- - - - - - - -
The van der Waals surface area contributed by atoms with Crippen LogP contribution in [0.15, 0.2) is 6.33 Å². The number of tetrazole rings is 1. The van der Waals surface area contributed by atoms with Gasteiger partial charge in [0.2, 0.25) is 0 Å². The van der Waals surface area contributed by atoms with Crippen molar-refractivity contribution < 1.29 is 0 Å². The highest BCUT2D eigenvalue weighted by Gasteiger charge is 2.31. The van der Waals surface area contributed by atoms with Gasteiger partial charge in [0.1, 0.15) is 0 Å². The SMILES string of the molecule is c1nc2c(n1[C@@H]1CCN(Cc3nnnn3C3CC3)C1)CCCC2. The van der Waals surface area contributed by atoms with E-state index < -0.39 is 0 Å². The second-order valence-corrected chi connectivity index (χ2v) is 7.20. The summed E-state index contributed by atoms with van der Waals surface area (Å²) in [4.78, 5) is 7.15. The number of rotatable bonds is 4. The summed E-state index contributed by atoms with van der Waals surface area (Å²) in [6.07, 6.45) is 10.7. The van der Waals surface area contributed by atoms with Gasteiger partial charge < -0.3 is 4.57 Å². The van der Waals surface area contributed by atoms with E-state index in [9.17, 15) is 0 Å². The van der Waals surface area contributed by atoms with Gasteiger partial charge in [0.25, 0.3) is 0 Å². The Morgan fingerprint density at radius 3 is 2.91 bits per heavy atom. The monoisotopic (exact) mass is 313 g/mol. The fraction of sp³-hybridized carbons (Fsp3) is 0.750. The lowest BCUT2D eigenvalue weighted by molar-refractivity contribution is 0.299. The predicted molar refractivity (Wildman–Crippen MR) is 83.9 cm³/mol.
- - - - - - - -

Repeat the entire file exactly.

The van der Waals surface area contributed by atoms with Crippen LogP contribution in [0.15, 0.2) is 6.33 Å². The number of tetrazole rings is 1. The van der Waals surface area contributed by atoms with Gasteiger partial charge in [0.2, 0.25) is 0 Å². The van der Waals surface area contributed by atoms with Crippen molar-refractivity contribution < 1.29 is 0 Å². The highest BCUT2D eigenvalue weighted by Gasteiger charge is 2.31. The van der Waals surface area contributed by atoms with Gasteiger partial charge in [0.1, 0.15) is 0 Å². The SMILES string of the molecule is c1nc2c(n1[C@@H]1CCN(Cc3nnnn3C3CC3)C1)CCCC2. The van der Waals surface area contributed by atoms with E-state index < -0.39 is 0 Å². The second-order valence-corrected chi connectivity index (χ2v) is 7.20. The summed E-state index contributed by atoms with van der Waals surface area (Å²) in [4.78, 5) is 7.15. The number of rotatable bonds is 4. The summed E-state index contributed by atoms with van der Waals surface area (Å²) in [6.07, 6.45) is 10.7. The van der Waals surface area contributed by atoms with Gasteiger partial charge < -0.3 is 4.57 Å². The van der Waals surface area contributed by atoms with E-state index in [9.17, 15) is 0 Å². The van der Waals surface area contributed by atoms with Gasteiger partial charge in [0.25, 0.3) is 0 Å². The Morgan fingerprint density at radius 3 is 2.91 bits per heavy atom. The monoisotopic (exact) mass is 313 g/mol. The fraction of sp³-hybridized carbons (Fsp3) is 0.750. The lowest BCUT2D eigenvalue weighted by molar-refractivity contribution is 0.299. The predicted molar refractivity (Wildman–Crippen MR) is 83.9 cm³/mol.